July 28, 2014

Ontario Wine Country

I spent much of Friday and Saturday in Ontario sampling the products of the many wineries there. I had never been to Ontario before, and I didn’t have much of a strategy other than getting a sense of what the region had to offer. Because my son is a winemaker in the Finger Lakes, a region that produces particularly notable whites, I was naturally interested in what white wines I might find in Canada. I was also interested in tasting ice wines. much of the world’s production of which comes from Ontario.

August Deimel, the winemaker at Keuka Spring Vineyards, suggested three of the wineries I visited. I began my tasting at one of these, Stratus Vineyards, in Niagara-on-the-Lake. A tasting of four wines at Stratus cost $10, but I was assured that the experience would be worth it. The tasting room was in a somewhat austere LEED certified building that was more attractive inside than out. I went for the whites and the ice wine. (I didn’t make any notes, so this post may seem sketchy to the serious wine lover.) The standout here was the ice wine, which was a blend of several grape varieties. Not having visited other wineries, I was reluctant to buy anything at Stratus, but I thought I might come back for the ice wine. The woman who served me was very helpful and knowledgeable—this was uniformly the case at all the wineries I visited—and she suggested that, since I was particularly interested in Rieslings, I should visit the nearby Between the Lines Winery. (She also discouraged me from visiting another winery I had selected purely on location—too corporate, she advised.)

Between the Lines has an unprepossessing and rather claustrophobic tasting room. I was served by a woman recently arrived from Stuttgart, Germany, but she had no trouble representing the winery’s products. I tasted the Riesling, but fell in love with the 2013 Gewuerztraminer. (According to Wikipedia, Gewuerztraminer is the French spelling of the more familiar Gewürztraminer.) The Gewuerztraminer was my first purchase of the day. Between the Lines also had a couple of ice wines. I tasted the 2013 Vidal, which was fine but much less interesting than what I had found at Stratus.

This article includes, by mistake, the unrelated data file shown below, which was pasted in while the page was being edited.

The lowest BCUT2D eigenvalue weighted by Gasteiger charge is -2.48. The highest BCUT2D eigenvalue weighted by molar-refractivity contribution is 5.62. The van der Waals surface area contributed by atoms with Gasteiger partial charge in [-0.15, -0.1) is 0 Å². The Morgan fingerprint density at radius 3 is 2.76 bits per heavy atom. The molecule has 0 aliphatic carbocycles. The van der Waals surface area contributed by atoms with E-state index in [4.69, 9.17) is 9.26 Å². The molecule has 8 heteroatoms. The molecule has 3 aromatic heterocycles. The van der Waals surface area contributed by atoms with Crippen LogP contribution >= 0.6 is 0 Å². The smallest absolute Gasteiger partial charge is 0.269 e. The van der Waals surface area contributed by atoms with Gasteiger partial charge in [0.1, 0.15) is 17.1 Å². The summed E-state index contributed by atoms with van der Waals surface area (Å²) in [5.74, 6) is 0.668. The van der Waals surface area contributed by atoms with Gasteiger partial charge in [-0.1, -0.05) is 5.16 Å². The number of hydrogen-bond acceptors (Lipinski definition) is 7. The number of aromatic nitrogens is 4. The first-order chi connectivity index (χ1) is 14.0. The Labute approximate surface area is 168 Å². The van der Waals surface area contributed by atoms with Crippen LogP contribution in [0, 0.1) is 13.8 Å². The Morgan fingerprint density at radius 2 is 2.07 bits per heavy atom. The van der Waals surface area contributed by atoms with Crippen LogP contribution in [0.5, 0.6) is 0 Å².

There wasn’t much time left on Friday for winery hopping, so I selected as the final destination of the day Château des Charmes, another Niagara-on-the-Lake winery, which was on the way back to Niagara Falls. I made the selection with the help of “Wine Country Ontario Travel Guide,” an invaluable booklet obtained from one of the Ontario information stations scattered about. I also got an Ontario map there, but the seven-panel fold-out map in the guide was more than adequate for the wine tourist. I was more charmed by the buildings and grounds at Château des Charmes than the wines, but it was getting to the end of the day. The Vidal ice wine was tasty, but not as much so as the Stratus offering.

On Saturday, I abandoned the picture-perfect Niagra-on-the-Lake region for points west. The first stop was the Henry of Pelham Estate Winery, another destination recommended by my son. Perhaps I wasn’t paying close attention, but I discovered the tasting room only after visiting two other buildings on the property. And the property is extensive—there are vines as far as the eye can see. The winery offers both conventional tours and tours via Segway, but these have to be arranged in advance. (I want to try out a Segway someday.) I tasted a 2012 Riesling here, but I found a Riesling to buy in a 2008 Reserve Riesling. (Who knew a 2008 Riesling would be a great wine in 2014!) The Riesling ice wine was fine, but the Stratus blend remained my favorite.